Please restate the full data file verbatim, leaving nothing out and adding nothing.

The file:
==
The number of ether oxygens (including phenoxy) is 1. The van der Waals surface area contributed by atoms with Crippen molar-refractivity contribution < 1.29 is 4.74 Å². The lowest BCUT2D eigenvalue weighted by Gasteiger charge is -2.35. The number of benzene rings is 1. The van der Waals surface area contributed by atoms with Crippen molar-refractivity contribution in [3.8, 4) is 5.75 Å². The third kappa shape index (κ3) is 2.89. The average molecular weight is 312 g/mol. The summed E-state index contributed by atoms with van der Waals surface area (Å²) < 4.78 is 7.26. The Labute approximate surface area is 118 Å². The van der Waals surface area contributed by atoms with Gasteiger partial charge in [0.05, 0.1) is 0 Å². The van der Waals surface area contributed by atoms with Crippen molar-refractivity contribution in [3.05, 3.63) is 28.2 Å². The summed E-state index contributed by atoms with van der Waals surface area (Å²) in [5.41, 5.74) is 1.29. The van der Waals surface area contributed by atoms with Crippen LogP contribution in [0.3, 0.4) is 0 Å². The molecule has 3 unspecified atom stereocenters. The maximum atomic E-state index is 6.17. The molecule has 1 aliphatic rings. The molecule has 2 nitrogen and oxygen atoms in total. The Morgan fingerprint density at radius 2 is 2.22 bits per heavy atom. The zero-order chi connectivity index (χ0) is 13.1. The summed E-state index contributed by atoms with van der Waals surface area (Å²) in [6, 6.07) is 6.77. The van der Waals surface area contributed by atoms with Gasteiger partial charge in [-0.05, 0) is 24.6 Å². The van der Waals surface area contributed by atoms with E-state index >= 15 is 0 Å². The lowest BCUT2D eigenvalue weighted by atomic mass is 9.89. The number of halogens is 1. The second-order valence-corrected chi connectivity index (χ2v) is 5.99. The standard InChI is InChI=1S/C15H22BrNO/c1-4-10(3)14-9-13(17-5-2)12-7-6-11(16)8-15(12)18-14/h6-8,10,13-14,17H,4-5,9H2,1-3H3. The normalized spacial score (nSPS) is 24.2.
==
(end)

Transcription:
The number of ether oxygens (including phenoxy) is 1. The van der Waals surface area contributed by atoms with Crippen molar-refractivity contribution < 1.29 is 4.74 Å². The lowest BCUT2D eigenvalue weighted by Gasteiger charge is -2.35. The number of benzene rings is 1. The van der Waals surface area contributed by atoms with Crippen molar-refractivity contribution in [3.8, 4) is 5.75 Å². The third kappa shape index (κ3) is 2.89. The average molecular weight is 312 g/mol. The summed E-state index contributed by atoms with van der Waals surface area (Å²) < 4.78 is 7.26. The Labute approximate surface area is 118 Å². The van der Waals surface area contributed by atoms with Gasteiger partial charge in [0.05, 0.1) is 0 Å². The van der Waals surface area contributed by atoms with Crippen molar-refractivity contribution in [3.05, 3.63) is 28.2 Å². The summed E-state index contributed by atoms with van der Waals surface area (Å²) in [5.41, 5.74) is 1.29. The van der Waals surface area contributed by atoms with Crippen LogP contribution in [0.3, 0.4) is 0 Å². The molecule has 3 unspecified atom stereocenters. The maximum atomic E-state index is 6.17. The molecule has 1 aliphatic rings. The molecule has 2 nitrogen and oxygen atoms in total. The Morgan fingerprint density at radius 2 is 2.22 bits per heavy atom. The zero-order chi connectivity index (χ0) is 13.1. The summed E-state index contributed by atoms with van der Waals surface area (Å²) in [6, 6.07) is 6.77. The van der Waals surface area contributed by atoms with Gasteiger partial charge in [-0.05, 0) is 24.6 Å². The van der Waals surface area contributed by atoms with E-state index >= 15 is 0 Å². The lowest BCUT2D eigenvalue weighted by atomic mass is 9.89. The number of halogens is 1. The second-order valence-corrected chi connectivity index (χ2v) is 5.99. The standard InChI is InChI=1S/C15H22BrNO/c1-4-10(3)14-9-13(17-5-2)12-7-6-11(16)8-15(12)18-14/h6-8,10,13-14,17H,4-5,9H2,1-3H3. The normalized spacial score (nSPS) is 24.2.